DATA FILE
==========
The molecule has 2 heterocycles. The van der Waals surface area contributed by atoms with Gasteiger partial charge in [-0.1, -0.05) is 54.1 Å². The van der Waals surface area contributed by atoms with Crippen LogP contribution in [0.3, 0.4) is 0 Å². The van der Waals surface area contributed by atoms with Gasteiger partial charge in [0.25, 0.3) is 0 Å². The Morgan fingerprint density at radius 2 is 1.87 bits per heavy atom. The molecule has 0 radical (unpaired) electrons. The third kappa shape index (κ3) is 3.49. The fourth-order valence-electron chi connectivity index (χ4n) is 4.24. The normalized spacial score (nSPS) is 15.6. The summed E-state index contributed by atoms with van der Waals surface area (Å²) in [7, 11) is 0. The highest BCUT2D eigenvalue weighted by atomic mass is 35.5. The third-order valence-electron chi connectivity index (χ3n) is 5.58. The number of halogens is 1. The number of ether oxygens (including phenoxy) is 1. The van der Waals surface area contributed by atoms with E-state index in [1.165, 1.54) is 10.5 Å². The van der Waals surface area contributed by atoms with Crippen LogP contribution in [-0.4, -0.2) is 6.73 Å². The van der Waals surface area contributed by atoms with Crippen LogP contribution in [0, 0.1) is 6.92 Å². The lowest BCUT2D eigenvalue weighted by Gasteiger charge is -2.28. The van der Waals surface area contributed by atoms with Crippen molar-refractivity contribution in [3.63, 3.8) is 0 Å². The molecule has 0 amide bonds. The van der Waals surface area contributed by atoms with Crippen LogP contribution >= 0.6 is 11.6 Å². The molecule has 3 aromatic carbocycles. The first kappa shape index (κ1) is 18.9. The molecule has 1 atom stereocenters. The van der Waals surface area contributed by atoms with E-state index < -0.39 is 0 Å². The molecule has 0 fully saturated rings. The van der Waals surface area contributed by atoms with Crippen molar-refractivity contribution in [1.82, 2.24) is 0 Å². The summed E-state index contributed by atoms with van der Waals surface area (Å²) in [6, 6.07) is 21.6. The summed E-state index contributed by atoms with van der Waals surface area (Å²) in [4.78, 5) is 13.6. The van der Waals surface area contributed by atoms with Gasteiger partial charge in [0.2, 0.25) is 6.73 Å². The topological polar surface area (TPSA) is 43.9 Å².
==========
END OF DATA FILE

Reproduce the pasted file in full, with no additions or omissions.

The molecule has 2 heterocycles. The van der Waals surface area contributed by atoms with Gasteiger partial charge in [-0.1, -0.05) is 54.1 Å². The van der Waals surface area contributed by atoms with Crippen LogP contribution in [0.3, 0.4) is 0 Å². The van der Waals surface area contributed by atoms with Gasteiger partial charge in [0.25, 0.3) is 0 Å². The Morgan fingerprint density at radius 2 is 1.87 bits per heavy atom. The molecule has 0 radical (unpaired) electrons. The third kappa shape index (κ3) is 3.49. The fourth-order valence-electron chi connectivity index (χ4n) is 4.24. The normalized spacial score (nSPS) is 15.6. The summed E-state index contributed by atoms with van der Waals surface area (Å²) in [7, 11) is 0. The highest BCUT2D eigenvalue weighted by atomic mass is 35.5. The third-order valence-electron chi connectivity index (χ3n) is 5.58. The number of halogens is 1. The number of ether oxygens (including phenoxy) is 1. The van der Waals surface area contributed by atoms with E-state index in [1.165, 1.54) is 10.5 Å². The van der Waals surface area contributed by atoms with Crippen LogP contribution in [-0.4, -0.2) is 6.73 Å². The van der Waals surface area contributed by atoms with Crippen LogP contribution in [0, 0.1) is 6.92 Å². The lowest BCUT2D eigenvalue weighted by Gasteiger charge is -2.28. The van der Waals surface area contributed by atoms with Crippen molar-refractivity contribution in [3.63, 3.8) is 0 Å². The molecule has 0 amide bonds. The van der Waals surface area contributed by atoms with Crippen LogP contribution >= 0.6 is 11.6 Å². The molecule has 3 aromatic carbocycles. The first kappa shape index (κ1) is 18.9. The molecule has 1 atom stereocenters. The van der Waals surface area contributed by atoms with E-state index < -0.39 is 0 Å². The molecule has 0 fully saturated rings. The van der Waals surface area contributed by atoms with Crippen molar-refractivity contribution in [1.82, 2.24) is 0 Å². The summed E-state index contributed by atoms with van der Waals surface area (Å²) in [6, 6.07) is 21.6. The summed E-state index contributed by atoms with van der Waals surface area (Å²) in [4.78, 5) is 13.6. The van der Waals surface area contributed by atoms with Gasteiger partial charge in [0.2, 0.25) is 6.73 Å². The topological polar surface area (TPSA) is 43.9 Å².